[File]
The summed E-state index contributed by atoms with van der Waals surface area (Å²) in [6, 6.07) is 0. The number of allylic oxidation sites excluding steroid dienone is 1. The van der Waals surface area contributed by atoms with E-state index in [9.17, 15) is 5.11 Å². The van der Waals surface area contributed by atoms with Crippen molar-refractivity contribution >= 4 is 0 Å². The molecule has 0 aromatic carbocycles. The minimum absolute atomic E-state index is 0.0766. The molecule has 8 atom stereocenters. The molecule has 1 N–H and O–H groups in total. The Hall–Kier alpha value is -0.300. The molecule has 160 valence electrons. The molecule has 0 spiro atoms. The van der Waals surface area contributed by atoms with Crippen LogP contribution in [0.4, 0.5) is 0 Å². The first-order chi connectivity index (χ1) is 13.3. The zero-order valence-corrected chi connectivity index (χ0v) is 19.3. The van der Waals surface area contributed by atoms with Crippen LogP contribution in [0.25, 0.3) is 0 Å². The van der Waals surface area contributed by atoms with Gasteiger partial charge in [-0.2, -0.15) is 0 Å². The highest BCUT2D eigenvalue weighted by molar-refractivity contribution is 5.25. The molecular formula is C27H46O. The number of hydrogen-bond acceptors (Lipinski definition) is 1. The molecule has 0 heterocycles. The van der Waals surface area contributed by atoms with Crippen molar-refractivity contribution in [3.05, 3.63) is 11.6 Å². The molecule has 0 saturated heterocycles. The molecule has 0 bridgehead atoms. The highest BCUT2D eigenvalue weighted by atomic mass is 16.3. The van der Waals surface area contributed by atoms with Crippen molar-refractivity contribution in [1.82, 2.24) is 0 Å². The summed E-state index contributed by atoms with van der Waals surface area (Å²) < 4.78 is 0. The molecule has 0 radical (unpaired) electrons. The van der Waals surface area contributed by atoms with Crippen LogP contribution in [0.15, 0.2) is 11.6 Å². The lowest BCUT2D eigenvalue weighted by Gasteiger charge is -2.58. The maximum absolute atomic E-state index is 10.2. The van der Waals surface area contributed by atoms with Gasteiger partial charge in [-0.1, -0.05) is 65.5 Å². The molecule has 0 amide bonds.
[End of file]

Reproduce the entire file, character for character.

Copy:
The summed E-state index contributed by atoms with van der Waals surface area (Å²) in [6, 6.07) is 0. The number of allylic oxidation sites excluding steroid dienone is 1. The van der Waals surface area contributed by atoms with E-state index in [9.17, 15) is 5.11 Å². The van der Waals surface area contributed by atoms with Crippen molar-refractivity contribution >= 4 is 0 Å². The molecule has 0 aromatic carbocycles. The minimum absolute atomic E-state index is 0.0766. The molecule has 8 atom stereocenters. The molecule has 1 N–H and O–H groups in total. The Hall–Kier alpha value is -0.300. The molecule has 160 valence electrons. The molecule has 0 spiro atoms. The van der Waals surface area contributed by atoms with Crippen LogP contribution in [0.4, 0.5) is 0 Å². The first-order chi connectivity index (χ1) is 13.3. The zero-order valence-corrected chi connectivity index (χ0v) is 19.3. The van der Waals surface area contributed by atoms with Crippen LogP contribution in [0.25, 0.3) is 0 Å². The van der Waals surface area contributed by atoms with Gasteiger partial charge in [-0.2, -0.15) is 0 Å². The highest BCUT2D eigenvalue weighted by molar-refractivity contribution is 5.25. The molecular formula is C27H46O. The number of hydrogen-bond acceptors (Lipinski definition) is 1. The molecule has 0 heterocycles. The van der Waals surface area contributed by atoms with Crippen molar-refractivity contribution in [3.05, 3.63) is 11.6 Å². The molecule has 0 saturated heterocycles. The molecule has 0 bridgehead atoms. The highest BCUT2D eigenvalue weighted by atomic mass is 16.3. The van der Waals surface area contributed by atoms with Crippen molar-refractivity contribution in [1.82, 2.24) is 0 Å². The summed E-state index contributed by atoms with van der Waals surface area (Å²) < 4.78 is 0. The molecule has 0 radical (unpaired) electrons. The van der Waals surface area contributed by atoms with Crippen LogP contribution in [0.15, 0.2) is 11.6 Å². The lowest BCUT2D eigenvalue weighted by Gasteiger charge is -2.58. The maximum absolute atomic E-state index is 10.2. The van der Waals surface area contributed by atoms with Gasteiger partial charge in [-0.1, -0.05) is 65.5 Å². The molecule has 0 amide bonds.